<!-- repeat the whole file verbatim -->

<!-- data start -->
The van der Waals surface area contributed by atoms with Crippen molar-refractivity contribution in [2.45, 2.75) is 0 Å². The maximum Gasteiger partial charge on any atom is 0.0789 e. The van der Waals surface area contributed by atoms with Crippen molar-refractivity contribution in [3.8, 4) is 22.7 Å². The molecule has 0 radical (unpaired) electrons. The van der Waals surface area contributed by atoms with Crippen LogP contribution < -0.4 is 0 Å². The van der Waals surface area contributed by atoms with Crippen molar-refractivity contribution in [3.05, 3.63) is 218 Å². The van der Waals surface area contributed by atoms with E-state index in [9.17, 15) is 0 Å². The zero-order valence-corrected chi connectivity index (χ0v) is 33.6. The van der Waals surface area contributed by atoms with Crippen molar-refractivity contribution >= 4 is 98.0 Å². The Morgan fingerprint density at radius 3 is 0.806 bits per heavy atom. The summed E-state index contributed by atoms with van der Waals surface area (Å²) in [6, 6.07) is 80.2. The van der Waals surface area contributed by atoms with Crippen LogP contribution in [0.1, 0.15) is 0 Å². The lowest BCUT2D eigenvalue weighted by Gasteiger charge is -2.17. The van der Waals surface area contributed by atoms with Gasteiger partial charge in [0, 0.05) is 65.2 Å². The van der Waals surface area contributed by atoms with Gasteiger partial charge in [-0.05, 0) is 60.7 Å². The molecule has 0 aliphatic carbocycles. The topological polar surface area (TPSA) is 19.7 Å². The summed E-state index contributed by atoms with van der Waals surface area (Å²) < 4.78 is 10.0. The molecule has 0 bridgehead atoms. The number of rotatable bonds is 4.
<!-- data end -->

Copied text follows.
The van der Waals surface area contributed by atoms with Crippen molar-refractivity contribution in [2.45, 2.75) is 0 Å². The maximum Gasteiger partial charge on any atom is 0.0789 e. The van der Waals surface area contributed by atoms with Crippen molar-refractivity contribution in [3.8, 4) is 22.7 Å². The molecule has 0 radical (unpaired) electrons. The van der Waals surface area contributed by atoms with Crippen LogP contribution < -0.4 is 0 Å². The van der Waals surface area contributed by atoms with Crippen molar-refractivity contribution in [3.05, 3.63) is 218 Å². The van der Waals surface area contributed by atoms with E-state index in [9.17, 15) is 0 Å². The zero-order valence-corrected chi connectivity index (χ0v) is 33.6. The van der Waals surface area contributed by atoms with Crippen molar-refractivity contribution >= 4 is 98.0 Å². The Morgan fingerprint density at radius 3 is 0.806 bits per heavy atom. The summed E-state index contributed by atoms with van der Waals surface area (Å²) in [6, 6.07) is 80.2. The van der Waals surface area contributed by atoms with Crippen LogP contribution in [0.1, 0.15) is 0 Å². The lowest BCUT2D eigenvalue weighted by Gasteiger charge is -2.17. The van der Waals surface area contributed by atoms with Gasteiger partial charge in [0, 0.05) is 65.2 Å². The van der Waals surface area contributed by atoms with Gasteiger partial charge in [-0.05, 0) is 60.7 Å². The molecule has 0 aliphatic carbocycles. The topological polar surface area (TPSA) is 19.7 Å². The summed E-state index contributed by atoms with van der Waals surface area (Å²) < 4.78 is 10.0. The molecule has 0 bridgehead atoms. The number of rotatable bonds is 4.